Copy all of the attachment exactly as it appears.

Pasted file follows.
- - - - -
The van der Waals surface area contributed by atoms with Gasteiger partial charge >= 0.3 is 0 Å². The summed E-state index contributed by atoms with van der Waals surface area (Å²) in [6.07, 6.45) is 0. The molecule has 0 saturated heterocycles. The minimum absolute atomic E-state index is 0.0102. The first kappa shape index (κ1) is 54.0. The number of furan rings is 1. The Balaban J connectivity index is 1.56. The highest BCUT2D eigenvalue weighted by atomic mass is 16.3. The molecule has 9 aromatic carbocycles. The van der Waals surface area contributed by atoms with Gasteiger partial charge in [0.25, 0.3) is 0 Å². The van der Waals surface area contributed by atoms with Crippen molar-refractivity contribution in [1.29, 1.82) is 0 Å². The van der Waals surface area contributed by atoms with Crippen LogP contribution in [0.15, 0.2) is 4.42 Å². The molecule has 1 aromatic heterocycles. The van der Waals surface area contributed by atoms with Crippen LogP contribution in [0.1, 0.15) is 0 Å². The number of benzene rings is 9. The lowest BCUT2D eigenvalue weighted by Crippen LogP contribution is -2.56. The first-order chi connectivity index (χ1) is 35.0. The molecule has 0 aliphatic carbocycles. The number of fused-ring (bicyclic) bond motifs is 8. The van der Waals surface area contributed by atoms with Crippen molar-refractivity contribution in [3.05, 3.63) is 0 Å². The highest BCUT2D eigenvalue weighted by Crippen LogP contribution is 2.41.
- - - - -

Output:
The van der Waals surface area contributed by atoms with Gasteiger partial charge >= 0.3 is 0 Å². The summed E-state index contributed by atoms with van der Waals surface area (Å²) in [6.07, 6.45) is 0. The molecule has 0 saturated heterocycles. The minimum absolute atomic E-state index is 0.0102. The first kappa shape index (κ1) is 54.0. The number of furan rings is 1. The Balaban J connectivity index is 1.56. The highest BCUT2D eigenvalue weighted by atomic mass is 16.3. The molecule has 9 aromatic carbocycles. The van der Waals surface area contributed by atoms with Gasteiger partial charge in [0.25, 0.3) is 0 Å². The van der Waals surface area contributed by atoms with Crippen molar-refractivity contribution in [1.29, 1.82) is 0 Å². The van der Waals surface area contributed by atoms with Crippen LogP contribution in [0.15, 0.2) is 4.42 Å². The molecule has 1 aromatic heterocycles. The van der Waals surface area contributed by atoms with Crippen LogP contribution in [0.1, 0.15) is 0 Å². The number of benzene rings is 9. The lowest BCUT2D eigenvalue weighted by Crippen LogP contribution is -2.56. The first-order chi connectivity index (χ1) is 35.0. The molecule has 0 aliphatic carbocycles. The number of fused-ring (bicyclic) bond motifs is 8. The van der Waals surface area contributed by atoms with Crippen molar-refractivity contribution in [3.05, 3.63) is 0 Å². The highest BCUT2D eigenvalue weighted by Crippen LogP contribution is 2.41.